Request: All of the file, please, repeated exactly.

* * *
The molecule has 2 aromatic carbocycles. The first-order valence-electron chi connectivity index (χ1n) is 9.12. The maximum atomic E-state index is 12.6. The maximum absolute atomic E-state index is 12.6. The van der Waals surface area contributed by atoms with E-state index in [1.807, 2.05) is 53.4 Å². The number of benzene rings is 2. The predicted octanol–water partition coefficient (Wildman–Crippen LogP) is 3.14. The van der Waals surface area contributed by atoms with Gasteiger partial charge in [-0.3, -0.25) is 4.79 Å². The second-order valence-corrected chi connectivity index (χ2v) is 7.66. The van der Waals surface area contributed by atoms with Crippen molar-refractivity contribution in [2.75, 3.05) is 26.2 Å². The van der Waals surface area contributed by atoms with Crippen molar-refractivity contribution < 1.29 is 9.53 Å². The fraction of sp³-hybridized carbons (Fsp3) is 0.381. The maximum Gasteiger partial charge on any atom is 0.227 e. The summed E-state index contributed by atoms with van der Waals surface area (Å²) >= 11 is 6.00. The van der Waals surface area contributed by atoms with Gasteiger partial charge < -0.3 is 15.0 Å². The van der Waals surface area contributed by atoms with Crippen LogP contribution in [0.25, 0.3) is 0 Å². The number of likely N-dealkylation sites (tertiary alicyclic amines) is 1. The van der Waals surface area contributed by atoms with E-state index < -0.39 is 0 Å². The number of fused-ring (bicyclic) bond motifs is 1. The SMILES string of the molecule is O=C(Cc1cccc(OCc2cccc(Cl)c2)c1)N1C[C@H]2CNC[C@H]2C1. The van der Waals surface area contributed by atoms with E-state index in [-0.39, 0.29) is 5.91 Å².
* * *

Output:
The molecule has 2 aromatic carbocycles. The first-order valence-electron chi connectivity index (χ1n) is 9.12. The maximum atomic E-state index is 12.6. The maximum absolute atomic E-state index is 12.6. The van der Waals surface area contributed by atoms with E-state index in [1.807, 2.05) is 53.4 Å². The number of benzene rings is 2. The predicted octanol–water partition coefficient (Wildman–Crippen LogP) is 3.14. The van der Waals surface area contributed by atoms with Gasteiger partial charge in [-0.3, -0.25) is 4.79 Å². The second-order valence-corrected chi connectivity index (χ2v) is 7.66. The van der Waals surface area contributed by atoms with Crippen molar-refractivity contribution in [2.75, 3.05) is 26.2 Å². The van der Waals surface area contributed by atoms with Crippen molar-refractivity contribution < 1.29 is 9.53 Å². The fraction of sp³-hybridized carbons (Fsp3) is 0.381. The maximum Gasteiger partial charge on any atom is 0.227 e. The summed E-state index contributed by atoms with van der Waals surface area (Å²) >= 11 is 6.00. The van der Waals surface area contributed by atoms with Gasteiger partial charge < -0.3 is 15.0 Å². The van der Waals surface area contributed by atoms with Crippen LogP contribution in [0.25, 0.3) is 0 Å². The number of likely N-dealkylation sites (tertiary alicyclic amines) is 1. The van der Waals surface area contributed by atoms with E-state index < -0.39 is 0 Å². The number of fused-ring (bicyclic) bond motifs is 1. The SMILES string of the molecule is O=C(Cc1cccc(OCc2cccc(Cl)c2)c1)N1C[C@H]2CNC[C@H]2C1. The van der Waals surface area contributed by atoms with E-state index in [-0.39, 0.29) is 5.91 Å².